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Uganda - Karamoja, IPC Acute Malnutrition Analysis, February 2022 - January 2023 (Issued May 31, 2022)

Countries
Uganda
Sources
IPC
Publication date
Origin
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Overview

How Severe, How Many and When: Of the nine districts in Karamoja region, during the lean season of 2022 (February – July, 2022), acute malnutrition is at Critical situation (IPC AMN Phase 4) in 2 districts, a Serious situation (IPC AMN Phase 3) in four districts and at an Alert situation (IPC AMN Phase 2) in three districts. In the projection period of August 2022 to January 2023, acute malnutrition is expected to improve in two districts - in one district from Alert to Acceptable (IPC AMN Phase 1), and in the other from Serious to Alert - while in the other districts, the situation is expected to remain the same. About 91,600 children aged 6 to 59 months and 9,500 pregnant or lactating women (PLW) in the nine districts included in the analysis are affected by acute malnutrition and are in need of treatment.
Where: For the period of February to July, Kaabong and Moroto are the two districts classified in a Critical situation (IPC AMN Phase 4). Amudat, Kotido, Nabilatuk and Napak are the districts classified in a Serious situation (IPC AMN Phase 3), whereas Abim, Karenga and Nakapiripirit are the three districts in an Alert situation (IPC AMN Phase 2). Except for the Abim and Karenga districts that have registered a slight improvement, acute malnutrition has worsened in all the other seven districts compared to 2021 levels. During the projection period, Amudat and Abim are the two districts where the situation is likely to improve, while in the rest of the districts, the situation is likely to remain similar compared to that observed in the current period (February to July 2022) and likely to continue worsening as shown by historical evidence.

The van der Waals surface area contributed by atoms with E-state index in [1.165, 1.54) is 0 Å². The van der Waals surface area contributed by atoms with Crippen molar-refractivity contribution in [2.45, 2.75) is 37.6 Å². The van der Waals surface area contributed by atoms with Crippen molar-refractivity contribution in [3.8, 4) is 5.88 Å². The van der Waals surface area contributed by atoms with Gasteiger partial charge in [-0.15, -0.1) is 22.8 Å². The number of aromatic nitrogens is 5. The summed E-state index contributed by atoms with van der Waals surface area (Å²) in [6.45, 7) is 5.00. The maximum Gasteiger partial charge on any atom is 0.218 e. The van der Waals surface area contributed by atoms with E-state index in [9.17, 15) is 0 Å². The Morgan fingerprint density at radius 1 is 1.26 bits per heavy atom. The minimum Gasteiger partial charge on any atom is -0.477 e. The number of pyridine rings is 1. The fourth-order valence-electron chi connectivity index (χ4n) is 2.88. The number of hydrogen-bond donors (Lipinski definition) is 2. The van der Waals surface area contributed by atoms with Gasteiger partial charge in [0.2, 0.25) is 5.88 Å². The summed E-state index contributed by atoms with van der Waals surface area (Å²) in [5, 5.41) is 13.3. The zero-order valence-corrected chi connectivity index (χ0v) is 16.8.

Why: The inadequate response to the most urgent needs of the affected population over time is leading to recurrent and worsening of the malnutrition situation. Other factors contributing to acute malnutrition are very high and recurrent food insecurity, with a continuous increase in the percentage of households in IPC Acute Food Insecurity (AFI) Phase 3 or above, in line with the generally very poor levels of food consumption among children aged 6-23 months, with the minimum acceptable diet close to 0.0% in some districts. There are also inadequate child care and infant and young child feeding (IYCF) practices mostly related with high mother workload and alcoholism, as well as poor access to improved sanitation facilities and low per capita water use. Anaemia among <5 years and pregnant women (in some districts) is of public health concern.